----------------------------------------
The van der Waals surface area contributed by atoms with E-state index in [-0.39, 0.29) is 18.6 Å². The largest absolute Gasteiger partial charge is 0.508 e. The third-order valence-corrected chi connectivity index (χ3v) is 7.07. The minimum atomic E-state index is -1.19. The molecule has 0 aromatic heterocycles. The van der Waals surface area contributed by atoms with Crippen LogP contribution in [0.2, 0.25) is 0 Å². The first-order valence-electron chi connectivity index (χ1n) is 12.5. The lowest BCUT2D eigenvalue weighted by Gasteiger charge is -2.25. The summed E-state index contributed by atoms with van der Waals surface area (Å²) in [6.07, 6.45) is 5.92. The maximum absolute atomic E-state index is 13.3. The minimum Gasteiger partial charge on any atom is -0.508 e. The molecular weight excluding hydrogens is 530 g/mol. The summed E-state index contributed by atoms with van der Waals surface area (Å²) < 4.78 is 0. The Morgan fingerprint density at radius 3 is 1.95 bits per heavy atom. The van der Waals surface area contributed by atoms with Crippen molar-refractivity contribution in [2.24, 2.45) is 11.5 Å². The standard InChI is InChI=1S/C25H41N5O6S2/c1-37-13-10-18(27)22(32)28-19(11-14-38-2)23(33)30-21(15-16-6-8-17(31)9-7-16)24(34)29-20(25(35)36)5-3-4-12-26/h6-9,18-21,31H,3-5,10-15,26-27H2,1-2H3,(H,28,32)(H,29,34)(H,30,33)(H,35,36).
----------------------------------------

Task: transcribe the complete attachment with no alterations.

The van der Waals surface area contributed by atoms with E-state index in [-0.39, 0.29) is 18.6 Å². The largest absolute Gasteiger partial charge is 0.508 e. The third-order valence-corrected chi connectivity index (χ3v) is 7.07. The minimum atomic E-state index is -1.19. The molecule has 0 aromatic heterocycles. The van der Waals surface area contributed by atoms with Crippen LogP contribution in [0.2, 0.25) is 0 Å². The first-order valence-electron chi connectivity index (χ1n) is 12.5. The lowest BCUT2D eigenvalue weighted by Gasteiger charge is -2.25. The summed E-state index contributed by atoms with van der Waals surface area (Å²) in [6.07, 6.45) is 5.92. The maximum absolute atomic E-state index is 13.3. The minimum Gasteiger partial charge on any atom is -0.508 e. The molecular weight excluding hydrogens is 530 g/mol. The summed E-state index contributed by atoms with van der Waals surface area (Å²) < 4.78 is 0. The Morgan fingerprint density at radius 3 is 1.95 bits per heavy atom. The van der Waals surface area contributed by atoms with Crippen molar-refractivity contribution in [2.24, 2.45) is 11.5 Å². The standard InChI is InChI=1S/C25H41N5O6S2/c1-37-13-10-18(27)22(32)28-19(11-14-38-2)23(33)30-21(15-16-6-8-17(31)9-7-16)24(34)29-20(25(35)36)5-3-4-12-26/h6-9,18-21,31H,3-5,10-15,26-27H2,1-2H3,(H,28,32)(H,29,34)(H,30,33)(H,35,36).